Testing Whether Intertemporal Labor Supply is Determined Between Jobs
AbstractThe hypothesis that employers have an interest in the hours worked by their employees suggests that hours and wages are systematically related. Since employer interest may constrain employee hours of work, individuals realize their preferences for hours through their choices of jobs. An important implication of this hypothesis is that the intertemporal labor supply elasticity is manifested in labor supply responses to wage changes between jobs.
Download InfoTo our knowledge, this item is not available for download. To find whether it is available, there are three options:
1. Check below under "Related research" whether another version of this item is available online.
2. Check on the provider's web page whether it is in fact available.
3. Perform a search for a similarly titled item that would be available.
Bibliographic InfoPaper provided by California Irvine - School of Social Sciences in its series Papers with number 00-01-15.
Length: 27 pages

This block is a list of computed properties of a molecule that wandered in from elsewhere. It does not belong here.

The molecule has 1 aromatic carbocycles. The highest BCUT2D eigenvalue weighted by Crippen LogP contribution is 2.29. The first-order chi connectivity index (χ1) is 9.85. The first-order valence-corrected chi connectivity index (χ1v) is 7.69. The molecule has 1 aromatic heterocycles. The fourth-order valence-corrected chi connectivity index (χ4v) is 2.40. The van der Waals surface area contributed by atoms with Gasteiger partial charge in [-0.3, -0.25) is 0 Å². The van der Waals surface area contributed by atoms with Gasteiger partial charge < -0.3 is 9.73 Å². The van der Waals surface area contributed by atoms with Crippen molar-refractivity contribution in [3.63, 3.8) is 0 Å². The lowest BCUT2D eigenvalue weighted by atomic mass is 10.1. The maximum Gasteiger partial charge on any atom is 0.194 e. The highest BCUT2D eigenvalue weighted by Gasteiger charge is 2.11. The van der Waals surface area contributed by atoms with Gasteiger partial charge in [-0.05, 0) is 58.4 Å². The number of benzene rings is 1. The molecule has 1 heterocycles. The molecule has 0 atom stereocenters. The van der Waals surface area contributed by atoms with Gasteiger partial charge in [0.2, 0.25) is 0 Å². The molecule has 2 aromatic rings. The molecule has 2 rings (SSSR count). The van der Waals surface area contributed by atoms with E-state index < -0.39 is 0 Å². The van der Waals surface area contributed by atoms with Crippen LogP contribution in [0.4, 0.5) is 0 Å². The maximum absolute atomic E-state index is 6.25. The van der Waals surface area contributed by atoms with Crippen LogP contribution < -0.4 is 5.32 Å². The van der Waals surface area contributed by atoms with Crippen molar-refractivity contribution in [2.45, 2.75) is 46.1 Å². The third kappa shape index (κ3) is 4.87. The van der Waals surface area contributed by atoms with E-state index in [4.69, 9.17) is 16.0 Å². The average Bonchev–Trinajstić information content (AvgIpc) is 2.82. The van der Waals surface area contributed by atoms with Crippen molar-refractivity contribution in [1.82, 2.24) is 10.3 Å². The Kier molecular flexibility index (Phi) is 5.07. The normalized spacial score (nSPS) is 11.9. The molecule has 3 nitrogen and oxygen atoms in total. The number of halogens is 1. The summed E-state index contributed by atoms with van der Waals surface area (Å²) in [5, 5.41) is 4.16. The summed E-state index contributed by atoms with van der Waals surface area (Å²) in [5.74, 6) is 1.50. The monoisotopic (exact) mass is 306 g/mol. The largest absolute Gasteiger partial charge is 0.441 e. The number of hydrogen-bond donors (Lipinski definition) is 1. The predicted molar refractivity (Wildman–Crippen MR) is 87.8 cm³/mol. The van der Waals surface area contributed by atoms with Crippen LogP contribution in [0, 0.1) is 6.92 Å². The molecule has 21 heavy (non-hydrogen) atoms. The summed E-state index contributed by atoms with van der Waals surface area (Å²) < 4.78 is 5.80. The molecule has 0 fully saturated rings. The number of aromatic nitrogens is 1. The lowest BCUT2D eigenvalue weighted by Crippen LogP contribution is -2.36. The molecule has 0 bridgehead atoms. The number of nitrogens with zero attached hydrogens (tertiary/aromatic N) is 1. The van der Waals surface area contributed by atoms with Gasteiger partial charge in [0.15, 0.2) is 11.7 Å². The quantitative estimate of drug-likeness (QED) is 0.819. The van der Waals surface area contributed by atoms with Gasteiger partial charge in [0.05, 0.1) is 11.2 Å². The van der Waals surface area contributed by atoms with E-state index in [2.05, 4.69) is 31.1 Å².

Date of creation: 2000
Date of revision:
Contact details of provider:
Postal: UNIVERSITY OF CALIFORNIA IRVINE, SCHOOL OF SOCIAL SCIENCES, IRVINECALIFORNIA 91717 U.S.A.
WORKERS ; LABOUR ; INFORMATION ; LABOUR MARKET ; SUPPLY;
Find related papers by JEL classification:
- J22 - Labor and Demographic Economics - - Demand and Supply of Labor - - - Time Allocation and Labor Supply
- J33 - Labor and Demographic Economics - - Wages, Compensation, and Labor Costs - - - Compensation Packages; Payment Methods
- C33 - Mathematical and Quantitative Methods - - Multiple or Simultaneous Equation Models; Multiple Variables - - - Models with Panel Data; Spatio-temporal Models
You can help add them by filling out this form.
CitEc Project, subscribe to its RSS feed for this item.
- Martinez-Granado, Maite, 2005. "Testing labour supply and hours constraints," Labour Economics, Elsevier, vol. 12(3), pages 321-343, June.
- Joseph G. Altonji & Jennifer Oldham, 2003. "Vacation laws and annual work hours," Economic Perspectives, Federal Reserve Bank of Chicago, issue Q III, pages 19-29.
For technical questions regarding this item, or to correct its authors, title, abstract, bibliographic or download information, contact: (Thomas Krichel).
If references are entirely missing, you can add them using this form.